The dance involves a great deal of prancing about and swishing one’s arms gracefully and switching partners, a lot of touching and a lot of letting go. Every time he and Crowley come face to face with each other, Crowley bungles the steps horribly -- too much sashaying, which works well when he walks but abysmally here -- but Aziraphale is glad to dance with him anyway.
When the gavotte comes to a close at last, all the happy dancers applaud and bow to each other. The music slips into a modern slow song. People begin to pair off. Aziraphale, it will come as no surprise, has never slow danced, and suspects it’s time for him to shuffle off the floor. The buffet is beginning to call his name anyway.
“Oh, come on then,” Crowley says like a mindreader, catching Aziraphale’s hand in his. “You can’t not dance at a wedding.”
“Modern dancing has no complexity to it,” Aziraphale laments as they begin to sway, mostly to distract himself from the way their fingers fold perfectly into each other’s.
Crowley scoffs. “Clearly you haven’t seen flossing yet.”
“That’s for teeth.”
“You’re extremely uncool, do you know that? But you’re right. Modern dancing: no style.”
“Cozy, though,” Aziraphale adds tentatively after a moment.
“Yeah,” Crowley agrees, “cozy.”
Aziraphale leans in closer, resting his head against Crowley’s. As they sway around the room, he spots Anathema smiling at them like she’s just watched a prophecy prove itself true.
The cloudy weather eventually gives way to rain. It isn’t so bad, really: the sound of it falling onto the pavilion roof is sweet as a lullaby (as Crowley’s voice, maybe, without all the lyrics about blood and brains that he’d made up for poor young Warlock and then insisted on reenacting for Aziraphale). It’s a wonderful thing, to be warm and dry in a very nice suit and pulled close in someone special’s arms, staring out at the sky and grass and increasingly sodden sheep. For so many years, hiding in the bookshop had seemed the only way to endure this very long life; keeping his nose in a book and his head in the sand, hoping heaven wouldn’t ask too much of him.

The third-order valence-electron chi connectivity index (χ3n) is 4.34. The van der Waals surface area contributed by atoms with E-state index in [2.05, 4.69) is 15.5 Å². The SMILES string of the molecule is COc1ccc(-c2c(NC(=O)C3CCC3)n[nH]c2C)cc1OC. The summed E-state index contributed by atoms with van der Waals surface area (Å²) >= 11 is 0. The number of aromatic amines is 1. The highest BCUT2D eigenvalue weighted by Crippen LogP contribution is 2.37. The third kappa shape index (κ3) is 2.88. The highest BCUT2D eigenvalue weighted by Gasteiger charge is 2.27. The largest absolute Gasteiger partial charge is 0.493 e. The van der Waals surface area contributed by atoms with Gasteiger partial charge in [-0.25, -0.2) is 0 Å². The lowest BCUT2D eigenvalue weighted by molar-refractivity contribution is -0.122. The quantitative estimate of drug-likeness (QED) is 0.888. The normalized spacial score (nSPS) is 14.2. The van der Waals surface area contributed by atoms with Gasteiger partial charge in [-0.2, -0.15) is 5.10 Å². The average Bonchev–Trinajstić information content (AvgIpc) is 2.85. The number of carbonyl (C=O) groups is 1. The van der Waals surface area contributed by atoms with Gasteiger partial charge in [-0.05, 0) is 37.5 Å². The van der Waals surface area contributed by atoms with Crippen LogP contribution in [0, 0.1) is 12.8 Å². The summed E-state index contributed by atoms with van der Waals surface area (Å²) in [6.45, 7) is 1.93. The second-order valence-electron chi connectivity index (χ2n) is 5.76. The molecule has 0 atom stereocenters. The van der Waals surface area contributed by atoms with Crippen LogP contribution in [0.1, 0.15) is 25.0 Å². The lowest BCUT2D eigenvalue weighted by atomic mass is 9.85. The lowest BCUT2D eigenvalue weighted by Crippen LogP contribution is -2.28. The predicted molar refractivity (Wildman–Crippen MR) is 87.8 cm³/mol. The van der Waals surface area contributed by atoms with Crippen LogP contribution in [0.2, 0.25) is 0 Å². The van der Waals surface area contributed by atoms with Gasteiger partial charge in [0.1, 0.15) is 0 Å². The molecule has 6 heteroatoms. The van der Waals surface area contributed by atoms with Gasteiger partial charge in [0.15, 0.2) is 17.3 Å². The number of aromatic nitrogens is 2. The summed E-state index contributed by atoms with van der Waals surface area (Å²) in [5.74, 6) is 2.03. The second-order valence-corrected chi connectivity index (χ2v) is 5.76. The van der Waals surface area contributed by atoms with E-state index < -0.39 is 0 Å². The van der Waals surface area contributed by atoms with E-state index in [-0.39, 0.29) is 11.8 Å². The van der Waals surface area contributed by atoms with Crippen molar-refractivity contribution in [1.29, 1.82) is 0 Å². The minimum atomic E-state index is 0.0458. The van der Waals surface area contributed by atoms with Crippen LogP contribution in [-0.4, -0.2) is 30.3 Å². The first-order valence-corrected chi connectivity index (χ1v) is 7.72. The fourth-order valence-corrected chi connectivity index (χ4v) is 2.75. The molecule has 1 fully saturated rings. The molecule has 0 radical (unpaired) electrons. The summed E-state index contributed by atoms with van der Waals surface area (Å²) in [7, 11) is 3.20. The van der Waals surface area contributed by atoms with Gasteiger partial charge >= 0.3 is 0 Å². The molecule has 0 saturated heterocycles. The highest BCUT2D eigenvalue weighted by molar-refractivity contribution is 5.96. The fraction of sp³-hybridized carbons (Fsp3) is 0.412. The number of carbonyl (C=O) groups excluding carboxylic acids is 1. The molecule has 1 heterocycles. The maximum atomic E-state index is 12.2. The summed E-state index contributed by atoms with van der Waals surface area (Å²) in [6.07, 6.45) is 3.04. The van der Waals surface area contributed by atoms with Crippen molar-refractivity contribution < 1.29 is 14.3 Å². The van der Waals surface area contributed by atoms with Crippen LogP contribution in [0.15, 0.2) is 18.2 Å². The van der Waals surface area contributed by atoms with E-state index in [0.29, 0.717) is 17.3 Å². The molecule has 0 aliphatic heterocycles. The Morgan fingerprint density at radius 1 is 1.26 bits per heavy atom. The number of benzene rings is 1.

Now heaven is done asking, for now at least, and earth keeps giving. All it takes is being brave enough to reach out and say yes.
Listening to the rain, he remembers lifting one wing over Crowley’s head to shelter him from the first storm, the easiest thing he had done at that point in his comparatively young life. Simple instinct: I’ll take care of you.
Aziraphale only realizes he’s closed his eyes when he opens them. Crowley’s fingers are still twined with his, his other hand resting lightly on Aziraphale’s back. Little golden sparks float around them as they dance, a quiet celebration long overdue.
Chapter 5: FIVE
Aaah, I can't believe this has been getting attention already! Thank you so much, everybody! <3 INEFFABLE HUSBANDS 4EVS.
(See the end of the chapter for more notes.)
“I don’t know about this.”
“Oh, come on now. It’s time.”
“Is it, though?”
“It’s a modern world. Everyone does it.”
“But the risks involved … I don’t think they should be underestimated.”
“Aziraphale. You’ve helped stop the apocalypse. You’ve rebelled against Heaven itself. You finally bought some new outfits. Now live a little.”
And so Aziraphale agrees to let Crowley teach him to drive.
They go out to the country, on the rationale that a) Aziraphale would like to shuffle off this mortal coil in a picturesque location, and b) Crowley would like to practice where there’s nobody to hear Aziraphale scream in the event that he destroys Crowley’s beloved Bentley.
Crowley explains how everything works. Aziraphale has always been a fast learner when it comes to things that don’t involve questioning deeply ingrained ideological structures, so he picks it up without any trouble. It’s a very simple process, really. Clever of humans to think it up. He always felt quite guilty for inconveniencing horses back in the day.
Still, with his hands on the wheel, staring out at the winding road that stretches in front of them, he feels nervous.